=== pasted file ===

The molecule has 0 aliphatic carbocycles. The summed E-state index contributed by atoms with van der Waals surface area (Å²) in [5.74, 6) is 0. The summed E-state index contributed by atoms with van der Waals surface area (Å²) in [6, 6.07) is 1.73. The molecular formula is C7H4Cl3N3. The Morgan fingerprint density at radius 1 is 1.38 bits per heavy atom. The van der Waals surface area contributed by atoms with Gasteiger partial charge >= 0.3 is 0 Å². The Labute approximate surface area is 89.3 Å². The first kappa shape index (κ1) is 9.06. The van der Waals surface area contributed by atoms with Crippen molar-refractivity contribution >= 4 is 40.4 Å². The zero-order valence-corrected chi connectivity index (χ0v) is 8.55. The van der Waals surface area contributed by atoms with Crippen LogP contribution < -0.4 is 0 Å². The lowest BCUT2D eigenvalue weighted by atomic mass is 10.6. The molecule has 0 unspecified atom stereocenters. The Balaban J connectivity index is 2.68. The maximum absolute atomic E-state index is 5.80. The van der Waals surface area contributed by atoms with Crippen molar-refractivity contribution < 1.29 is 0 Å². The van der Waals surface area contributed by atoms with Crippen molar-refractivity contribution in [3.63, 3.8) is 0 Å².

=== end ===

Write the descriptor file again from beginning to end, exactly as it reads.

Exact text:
The molecule has 0 aliphatic carbocycles. The summed E-state index contributed by atoms with van der Waals surface area (Å²) in [5.74, 6) is 0. The summed E-state index contributed by atoms with van der Waals surface area (Å²) in [6, 6.07) is 1.73. The molecular formula is C7H4Cl3N3. The Morgan fingerprint density at radius 1 is 1.38 bits per heavy atom. The van der Waals surface area contributed by atoms with Gasteiger partial charge >= 0.3 is 0 Å². The Labute approximate surface area is 89.3 Å². The first kappa shape index (κ1) is 9.06. The van der Waals surface area contributed by atoms with Crippen molar-refractivity contribution >= 4 is 40.4 Å². The zero-order valence-corrected chi connectivity index (χ0v) is 8.55. The van der Waals surface area contributed by atoms with Crippen LogP contribution < -0.4 is 0 Å². The lowest BCUT2D eigenvalue weighted by atomic mass is 10.6. The molecule has 0 unspecified atom stereocenters. The Balaban J connectivity index is 2.68. The maximum absolute atomic E-state index is 5.80. The van der Waals surface area contributed by atoms with Crippen molar-refractivity contribution < 1.29 is 0 Å². The van der Waals surface area contributed by atoms with Crippen molar-refractivity contribution in [3.63, 3.8) is 0 Å².